Hometown by Michele Feltman Strider

Michele Feltman Strider contacted me on Twitter to recommend Hometown, a 2012 self-published book that is part of the Southern Trilogy, for my Reading Fat Women goal. I was told I did not have to read the whole trilogy for Hometown to make sense, and that is true. I am going to say right away that I think the synopsis, in the first sentence, is both misleading and cruel to the main character. At no point in the novel is she described as “plump, unattractive, and underachieving.” She’s a fat woman who is the product of her setting, and I can’t think of a time when she was described in an ugly way. In fact, I almost didn’t read this book thanks to that one sentence. Fat people aren’t automatically unattractive.

hometown
This looks Midwestern to me. What does Alabama look like?

Set in Alabama starting circa 1999, Sharon Hunters is married to Gary, a drug-dealing loser whose family runs most of the town, including the court system. Sharon doesn’t know what to do with her life because her society hasn’t taught her how to be an adult, so she got married right after high school. After getting a job at a grocery store bakery, Sharon feels some confidence and finds herself attracted to the kind co-worker Alan. Through a series of questionable choices, Sharon divorces Gary, marries Alan, and moves to New Orleans to open Alan’s dream restaurant, all with a baby in tow.

Choices I may find ridiculous make sense in Sharon’s world. She narrates this novel in which she follows the path that she sees others treading. After describing her life with husband Gary, Sharon points out, “If it wasn’t the life I dreamed of, it was pretty much what I’d always expected.” You can see that she doesn’t know how to reach her potential, or what potential even means. Early on, readers learn that her baby isn’t new husband Alan’s. Instead, she got pregnant by Gary during one last hook-up and resorted to quickly marrying Alan to keep her pregnancy safe from her drug-dealing ex. Sharon’s friend tells her not to forget she owes Alan another baby so he has one biologically related to him, whether he knows it or not. Also, Sharon makes comments about not knowing anyone who’s ever retired, and thinks a good way to start a family is flush a birth control pill here and there to have a nice “surprise.” These decisions, while awful, are all evidence of her hometown’s mentality.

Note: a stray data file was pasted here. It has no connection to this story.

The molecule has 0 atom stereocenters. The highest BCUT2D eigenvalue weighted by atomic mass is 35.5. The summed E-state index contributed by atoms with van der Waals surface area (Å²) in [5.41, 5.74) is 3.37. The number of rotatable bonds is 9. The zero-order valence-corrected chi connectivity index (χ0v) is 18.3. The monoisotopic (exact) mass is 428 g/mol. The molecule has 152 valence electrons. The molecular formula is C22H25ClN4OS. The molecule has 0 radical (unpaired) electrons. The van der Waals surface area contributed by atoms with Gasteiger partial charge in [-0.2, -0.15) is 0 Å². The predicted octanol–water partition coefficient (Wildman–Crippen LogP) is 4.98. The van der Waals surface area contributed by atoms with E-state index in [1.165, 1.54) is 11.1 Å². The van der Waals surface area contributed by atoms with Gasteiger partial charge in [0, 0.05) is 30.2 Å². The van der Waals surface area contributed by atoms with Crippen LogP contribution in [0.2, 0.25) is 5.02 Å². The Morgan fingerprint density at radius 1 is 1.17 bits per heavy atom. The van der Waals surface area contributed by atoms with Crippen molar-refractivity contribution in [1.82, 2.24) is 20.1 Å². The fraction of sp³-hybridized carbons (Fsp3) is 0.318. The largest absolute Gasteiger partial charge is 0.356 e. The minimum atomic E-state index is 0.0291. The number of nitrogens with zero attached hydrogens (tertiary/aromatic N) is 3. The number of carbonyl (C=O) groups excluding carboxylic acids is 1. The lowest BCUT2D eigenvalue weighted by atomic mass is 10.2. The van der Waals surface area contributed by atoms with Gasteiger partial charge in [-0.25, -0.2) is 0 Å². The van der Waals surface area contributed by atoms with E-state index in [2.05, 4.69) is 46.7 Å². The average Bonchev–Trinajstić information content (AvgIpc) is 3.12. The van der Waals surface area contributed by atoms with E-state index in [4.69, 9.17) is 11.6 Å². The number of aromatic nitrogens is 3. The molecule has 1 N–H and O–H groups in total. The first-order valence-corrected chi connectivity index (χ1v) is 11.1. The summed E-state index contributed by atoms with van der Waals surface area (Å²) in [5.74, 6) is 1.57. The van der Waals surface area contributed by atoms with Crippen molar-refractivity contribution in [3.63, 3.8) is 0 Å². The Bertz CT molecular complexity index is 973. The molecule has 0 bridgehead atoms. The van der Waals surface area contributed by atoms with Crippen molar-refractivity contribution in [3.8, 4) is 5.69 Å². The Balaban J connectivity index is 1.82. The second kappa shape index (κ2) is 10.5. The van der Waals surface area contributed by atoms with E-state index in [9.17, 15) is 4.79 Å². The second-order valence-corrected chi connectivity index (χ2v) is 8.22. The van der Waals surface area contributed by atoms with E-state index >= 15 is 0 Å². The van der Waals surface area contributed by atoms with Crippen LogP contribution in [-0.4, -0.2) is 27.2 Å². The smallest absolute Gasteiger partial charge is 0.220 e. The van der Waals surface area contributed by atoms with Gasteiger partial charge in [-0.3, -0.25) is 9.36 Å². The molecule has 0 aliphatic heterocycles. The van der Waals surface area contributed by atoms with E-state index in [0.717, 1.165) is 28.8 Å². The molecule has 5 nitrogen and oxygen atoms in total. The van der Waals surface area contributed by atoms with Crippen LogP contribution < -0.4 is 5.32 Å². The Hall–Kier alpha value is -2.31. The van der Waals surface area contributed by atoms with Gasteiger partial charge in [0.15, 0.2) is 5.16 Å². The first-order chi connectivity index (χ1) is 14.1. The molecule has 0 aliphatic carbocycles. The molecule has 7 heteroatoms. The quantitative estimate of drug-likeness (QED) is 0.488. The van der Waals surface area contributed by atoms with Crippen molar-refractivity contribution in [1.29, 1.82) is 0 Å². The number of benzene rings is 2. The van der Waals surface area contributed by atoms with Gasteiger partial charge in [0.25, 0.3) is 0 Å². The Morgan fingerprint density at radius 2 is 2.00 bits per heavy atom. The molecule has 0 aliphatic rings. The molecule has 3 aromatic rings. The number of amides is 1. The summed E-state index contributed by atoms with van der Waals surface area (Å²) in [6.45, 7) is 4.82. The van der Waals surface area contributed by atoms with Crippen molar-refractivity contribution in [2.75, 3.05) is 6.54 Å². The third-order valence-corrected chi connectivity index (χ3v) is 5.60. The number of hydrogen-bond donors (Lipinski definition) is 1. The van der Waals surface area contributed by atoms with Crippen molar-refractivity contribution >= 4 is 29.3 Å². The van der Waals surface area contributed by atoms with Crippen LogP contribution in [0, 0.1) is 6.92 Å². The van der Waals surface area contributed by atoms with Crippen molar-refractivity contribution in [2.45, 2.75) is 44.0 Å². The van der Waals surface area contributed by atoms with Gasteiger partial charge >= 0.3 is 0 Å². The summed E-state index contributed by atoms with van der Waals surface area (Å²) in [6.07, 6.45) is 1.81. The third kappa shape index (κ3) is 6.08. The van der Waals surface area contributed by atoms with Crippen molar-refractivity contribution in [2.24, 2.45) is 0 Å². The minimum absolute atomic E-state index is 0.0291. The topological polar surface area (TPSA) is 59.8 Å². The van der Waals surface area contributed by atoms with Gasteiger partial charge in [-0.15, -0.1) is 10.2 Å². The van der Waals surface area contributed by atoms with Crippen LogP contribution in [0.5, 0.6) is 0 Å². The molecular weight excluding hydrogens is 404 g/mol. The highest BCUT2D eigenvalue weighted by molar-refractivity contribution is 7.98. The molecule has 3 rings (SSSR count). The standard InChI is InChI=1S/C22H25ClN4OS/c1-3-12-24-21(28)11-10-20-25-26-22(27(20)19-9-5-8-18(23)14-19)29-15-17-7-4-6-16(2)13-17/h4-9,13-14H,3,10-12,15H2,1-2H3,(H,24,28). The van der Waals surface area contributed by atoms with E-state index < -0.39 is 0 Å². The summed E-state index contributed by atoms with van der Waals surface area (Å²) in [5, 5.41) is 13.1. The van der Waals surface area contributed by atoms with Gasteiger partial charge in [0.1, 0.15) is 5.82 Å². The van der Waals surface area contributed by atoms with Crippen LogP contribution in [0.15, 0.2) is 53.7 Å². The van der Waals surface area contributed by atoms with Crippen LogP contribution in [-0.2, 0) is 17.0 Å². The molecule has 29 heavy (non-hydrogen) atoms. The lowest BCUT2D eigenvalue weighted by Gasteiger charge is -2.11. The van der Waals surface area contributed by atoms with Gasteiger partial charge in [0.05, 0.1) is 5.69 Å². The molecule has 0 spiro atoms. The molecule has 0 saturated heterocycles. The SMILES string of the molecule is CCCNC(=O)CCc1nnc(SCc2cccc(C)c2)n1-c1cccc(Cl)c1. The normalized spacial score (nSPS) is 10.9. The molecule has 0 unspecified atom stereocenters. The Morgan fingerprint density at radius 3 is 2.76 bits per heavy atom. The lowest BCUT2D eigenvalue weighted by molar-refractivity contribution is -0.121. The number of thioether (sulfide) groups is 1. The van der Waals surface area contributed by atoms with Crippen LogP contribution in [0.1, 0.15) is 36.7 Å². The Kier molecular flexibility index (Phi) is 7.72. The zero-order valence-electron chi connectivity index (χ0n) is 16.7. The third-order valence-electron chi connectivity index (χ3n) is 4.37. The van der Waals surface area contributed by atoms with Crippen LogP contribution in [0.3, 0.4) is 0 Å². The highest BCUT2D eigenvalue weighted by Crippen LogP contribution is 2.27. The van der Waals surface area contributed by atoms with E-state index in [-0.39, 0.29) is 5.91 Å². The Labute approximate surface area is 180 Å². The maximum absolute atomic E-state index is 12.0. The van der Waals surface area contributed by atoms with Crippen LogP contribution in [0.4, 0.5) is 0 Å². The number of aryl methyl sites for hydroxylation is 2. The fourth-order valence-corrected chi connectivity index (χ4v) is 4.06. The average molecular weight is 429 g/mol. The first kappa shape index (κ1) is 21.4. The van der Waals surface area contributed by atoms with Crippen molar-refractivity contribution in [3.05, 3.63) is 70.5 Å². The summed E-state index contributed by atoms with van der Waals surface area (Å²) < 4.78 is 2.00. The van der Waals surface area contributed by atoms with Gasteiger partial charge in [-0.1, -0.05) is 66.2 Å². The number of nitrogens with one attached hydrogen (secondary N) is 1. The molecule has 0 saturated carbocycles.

Throughout the novel, Sharon’s weight is addressed realistically. When someone is mad at her, the first go-to insult is “fat bitch,” which we’ve all heard/read/seen on TV. Occasionally, Sharon thinks about losing weight, but is not dedicated to the idea. She’s almost too apathetic about the subject, such as when she notices how many breakfast cereals promote weight loss but are twice the cost of her regular cereal. I noted dozens of mentions of size and fat: how small a seat is, how Sharon almost touches someone she’s sitting next to, how she’s embarrassed when her stomach growls, how thin coworkers leave heavy-lifting jobs to her. These are all little indicators of her size that don’t say something inherently negative about the character.

I really enjoyed the plot, watching Sharon grow and develop, slowly acclimating to things “fancier” than her hometown. I could relate when Sharon felt unsophisticated. She learns about wines on a dinner date — and to be honest, I’m as clueless as she is:

“It’s wine, but lighter and sweeter than the Cab.”

“Like Boone’s Farm?” I didn’t know a single soul who hadn’t vomited bright rainbows of the stuff at some point in high school.

“Not really. This is made from grapes.”

“Is Strawberry Hill made from strawberries?”

“No, it’s made from the distilled sweat of drunk sorority girls. This is better. I promise.”

Because Sharon comes from a backward-thinking town that perpetuates its own misery, there are some challenging moments in the text: homophobia, sexism, racism, and xenophobia all make an appearance. In some scenes, Sharon is the guilty party, but as she grows she accepts — without a big proclamation — who people are, even if they’re different from her. Here’s a more mild example, one without cursing or slurs, said by Sharon’s first husband:

“You’re my wife, so everything you own, I own. You know why? Cause I own you. The bible says so and this is America, so that’s the law.”

My eyes rolled so hard at how dumb this guy is, but that’s the point: he’s ignorant. And so is Sharon. When they got married, Sharon was 19 and Gary was 22. At one point, a police officer asks Sharon if she’s discussed her problems with an adult, and she points out she’s married. But she does develop as a character.

One problem that stood out to me was Sharon’s narration didn’t match her dialogue. Since the novel is in first-person POV, it should all sound like Sharon. Verbally, Sharon says things like “nekkid girl” and “Filipino tubes” and “It ain’t all that great, Jolene. In fact, it pretty much flat sucks most of the time.” But in her head, she’s using these kinds of words: guile, surreptitiously, astringent, eponymous, cachet, aspersions.

If you can get through the realistic “isms” and phobias and ignore the disparity in vocabulary, you’ll see Hometown is a rewarding novel full of interesting characters. I enjoyed getting into Sharon’s head and growing with her, and I was always happy to be reading or getting back to the novel.

*After I finished the book, I learned that Michele Feltman Strider published a series of  13 stories around 70 pages each that star Jolene, Sharon’s best friend. Just a few days ago, that series was published in book-length form and is titled Homestyle. I think I’m going to have to check it out!

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28 comments

  1. It does sound like a solid piece of character development. And just from what you’ve shared here, it also sounds like an interesting look at the small-town society in which Sharon grows up. I’m glad you said that about the interior dialogue and the actual dialogue. I have to think about that, too, as I write, so they are consistent.